The three great rights: life, liberty, and property

Language of Liberty

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 According to the Fifth Amendment to the U.S. Constitution, no person shall be “deprived of life, liberty or property, without due process of law; nor shall private property be taken for public use without just compensation.” This clause, known as the eminent domain reservation, gives the state the legal right to take private property for public use without the consent of the owner. But, the owner has a right to his day in court to insure “just compensation.”

The Fourteenth Amendment states that no state shall “deprive any person of life, liberty, or property, without due process of law; nor deny to any person within its jurisdiction the equal protection of the laws.” This simply extends legal property protection from all of the amendments in the Bill of Rights down to local government protection of private property ownership.

But just what is private property ownership? Property is anything subject to ownership and private relates basically to an individual. Ownership relates to a possessory interest in a property. This is the right to exert control over the uses of property to the exclusion of others.

Police power relates to government regulation of property in accordance with that ambiguous term “general welfare.” Examples of major government intrusions into the right to private property ownership are planning and zoning ordinances; building codes; air and land traffic regulations; and health, safety, and sanitary regulations. Some of these make sense; others are downright damaging to the right to life, liberty, and property ownership.

It is in this latter group of police powers assumed by political government that private property ownership rights are being ignored. More and more have been expropriated by regulation or negation of proprietary uses. Such damaging political action often reduces the owner’s property value without just compensation. The proper term for that is “extortion.”

If there is any question about the act of protecting and maintaining rights rather than property per se, a statement by U.S. Supreme Court Justice George Sutherland should provide clarification:

“It is not the right of property which is protected, but the right TO property. Property, per se, has no rights; but the individual, the man, has three great rights, equally sacred from arbitrary interference: the right to his life, the right to his liberty, the right to his property. . . . The three rights are so bound together as to be essentially one right. To give a man his life but deny him his liberty is to take from him all that makes his life worth living. To give him liberty but to take from him the property which is the fruit and badge of his liberty, is to still leave him a slave.”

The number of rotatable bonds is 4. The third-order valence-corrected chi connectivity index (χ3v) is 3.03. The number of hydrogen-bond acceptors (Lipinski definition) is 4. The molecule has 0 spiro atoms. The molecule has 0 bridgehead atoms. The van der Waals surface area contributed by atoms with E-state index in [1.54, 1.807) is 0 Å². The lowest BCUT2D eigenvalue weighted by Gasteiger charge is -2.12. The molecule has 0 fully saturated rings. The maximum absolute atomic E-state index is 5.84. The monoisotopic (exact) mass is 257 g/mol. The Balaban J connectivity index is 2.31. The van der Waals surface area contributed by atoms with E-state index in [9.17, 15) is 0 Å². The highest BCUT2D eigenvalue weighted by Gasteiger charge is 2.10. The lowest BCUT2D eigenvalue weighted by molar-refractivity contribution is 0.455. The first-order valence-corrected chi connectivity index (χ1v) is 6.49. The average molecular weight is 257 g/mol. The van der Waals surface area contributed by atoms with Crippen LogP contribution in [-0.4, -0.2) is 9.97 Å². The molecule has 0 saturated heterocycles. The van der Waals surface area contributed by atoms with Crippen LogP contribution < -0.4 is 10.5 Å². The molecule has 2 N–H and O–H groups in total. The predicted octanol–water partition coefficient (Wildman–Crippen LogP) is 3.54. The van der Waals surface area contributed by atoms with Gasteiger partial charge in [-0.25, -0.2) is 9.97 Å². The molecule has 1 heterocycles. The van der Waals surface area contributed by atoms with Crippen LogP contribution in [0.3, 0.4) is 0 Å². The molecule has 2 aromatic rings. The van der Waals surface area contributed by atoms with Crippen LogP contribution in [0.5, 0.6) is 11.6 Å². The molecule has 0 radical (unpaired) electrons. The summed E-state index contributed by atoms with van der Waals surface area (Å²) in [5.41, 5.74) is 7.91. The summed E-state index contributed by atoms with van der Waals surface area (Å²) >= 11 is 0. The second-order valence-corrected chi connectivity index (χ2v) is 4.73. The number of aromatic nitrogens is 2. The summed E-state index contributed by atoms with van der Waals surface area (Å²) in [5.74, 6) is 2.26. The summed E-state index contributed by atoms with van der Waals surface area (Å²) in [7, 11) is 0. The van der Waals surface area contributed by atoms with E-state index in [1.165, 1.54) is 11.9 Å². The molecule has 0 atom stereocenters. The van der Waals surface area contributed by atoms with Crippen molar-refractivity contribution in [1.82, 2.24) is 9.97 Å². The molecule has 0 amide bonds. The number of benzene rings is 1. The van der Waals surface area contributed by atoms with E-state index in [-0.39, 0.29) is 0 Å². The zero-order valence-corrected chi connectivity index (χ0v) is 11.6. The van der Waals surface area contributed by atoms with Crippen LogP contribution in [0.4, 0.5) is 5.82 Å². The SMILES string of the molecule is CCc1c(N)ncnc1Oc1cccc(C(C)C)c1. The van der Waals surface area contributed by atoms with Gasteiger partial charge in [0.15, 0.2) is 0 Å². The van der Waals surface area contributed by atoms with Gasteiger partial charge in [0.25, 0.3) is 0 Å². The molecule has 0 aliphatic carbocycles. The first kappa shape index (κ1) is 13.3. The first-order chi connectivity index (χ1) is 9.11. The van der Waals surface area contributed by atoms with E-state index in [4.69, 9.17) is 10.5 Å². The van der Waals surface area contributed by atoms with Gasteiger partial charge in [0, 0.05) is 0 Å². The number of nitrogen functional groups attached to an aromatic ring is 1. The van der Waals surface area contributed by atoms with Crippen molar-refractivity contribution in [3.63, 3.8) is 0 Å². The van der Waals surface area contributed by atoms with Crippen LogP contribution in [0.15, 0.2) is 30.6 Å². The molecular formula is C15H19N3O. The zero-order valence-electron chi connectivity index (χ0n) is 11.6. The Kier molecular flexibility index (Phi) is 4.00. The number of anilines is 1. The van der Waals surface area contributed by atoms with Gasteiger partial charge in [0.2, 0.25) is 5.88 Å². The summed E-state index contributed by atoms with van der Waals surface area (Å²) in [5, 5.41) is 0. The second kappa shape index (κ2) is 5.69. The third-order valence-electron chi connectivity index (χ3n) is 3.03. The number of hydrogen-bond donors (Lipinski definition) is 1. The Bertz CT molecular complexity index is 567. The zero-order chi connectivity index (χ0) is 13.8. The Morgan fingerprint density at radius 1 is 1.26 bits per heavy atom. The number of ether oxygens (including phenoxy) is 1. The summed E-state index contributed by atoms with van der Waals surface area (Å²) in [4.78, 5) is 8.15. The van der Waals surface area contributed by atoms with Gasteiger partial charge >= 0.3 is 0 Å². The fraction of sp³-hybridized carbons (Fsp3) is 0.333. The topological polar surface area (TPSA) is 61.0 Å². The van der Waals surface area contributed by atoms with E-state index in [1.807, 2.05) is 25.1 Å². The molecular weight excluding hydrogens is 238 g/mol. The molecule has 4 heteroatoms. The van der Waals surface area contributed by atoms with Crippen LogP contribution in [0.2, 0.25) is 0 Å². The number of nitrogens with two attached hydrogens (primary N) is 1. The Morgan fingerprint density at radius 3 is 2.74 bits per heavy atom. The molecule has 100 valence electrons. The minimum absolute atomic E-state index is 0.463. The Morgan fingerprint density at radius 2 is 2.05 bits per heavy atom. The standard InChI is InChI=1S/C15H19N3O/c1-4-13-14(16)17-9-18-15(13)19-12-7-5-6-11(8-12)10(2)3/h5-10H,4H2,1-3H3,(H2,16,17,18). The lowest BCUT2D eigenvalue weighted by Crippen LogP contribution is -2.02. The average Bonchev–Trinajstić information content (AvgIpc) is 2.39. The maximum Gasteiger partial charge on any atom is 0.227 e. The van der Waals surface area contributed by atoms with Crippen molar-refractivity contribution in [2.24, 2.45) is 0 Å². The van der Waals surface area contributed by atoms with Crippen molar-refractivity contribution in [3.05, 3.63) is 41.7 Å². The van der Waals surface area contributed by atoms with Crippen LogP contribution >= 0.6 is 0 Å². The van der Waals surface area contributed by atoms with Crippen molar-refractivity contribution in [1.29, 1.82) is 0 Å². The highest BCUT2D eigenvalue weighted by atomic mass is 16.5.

Morality, or proprietary relations between people, cannot exist without a basic understanding of the birthrights of everyone to life, liberty, and property. Basically, human rights are nothing more than property rights.

Currently, throughout the world, nation after nation is in chaos because of trespass upon human property rights. The United States is no exception.

Increasingly, our people are at odds with political governments because of disregard for these rights. Yet, recognition of participation in these trespasses should first be placed at the doorstep of the people who unconscionably take part in this legal plunder.

No longer do local governments use eminent domain’s Fifth Amendment where they must compensate the owner for partial loss in property value. Instead, they fall back upon police power through planning and zoning regulation. This permits them to take property without compensation: LEGAL PLUNDER! The bundle of ownership rights to private property keeps shrinking.

Local officials continue to manipulate the legal use of real property for maximum political benefit to themselves, at the expense of the owners of private property.

Frederic Bastiat (1801-1850), a French economist-statesman, brilliantly and presciently described this encroachment by government:

“The law perverted! And the police powers of the state perverted along with it! The law, I say, not only turned from its proper purpose but made to follow an entirely contrary purpose! The law became the weapon of every kind of greed! Instead of checking crime, the law itself guilty of the evils it is supposed to punish!”

Al Bellerue is a real property analyst specializing in eminent domain. Read full article at FEE.org. Published with permission, Foundation for Economic Education.

The Language of Liberty series is an outreach project of Center for Self Governance to educate citizens in the principles of liberty. The views expressed by authors are their own and may not reflect the views of CSG.    

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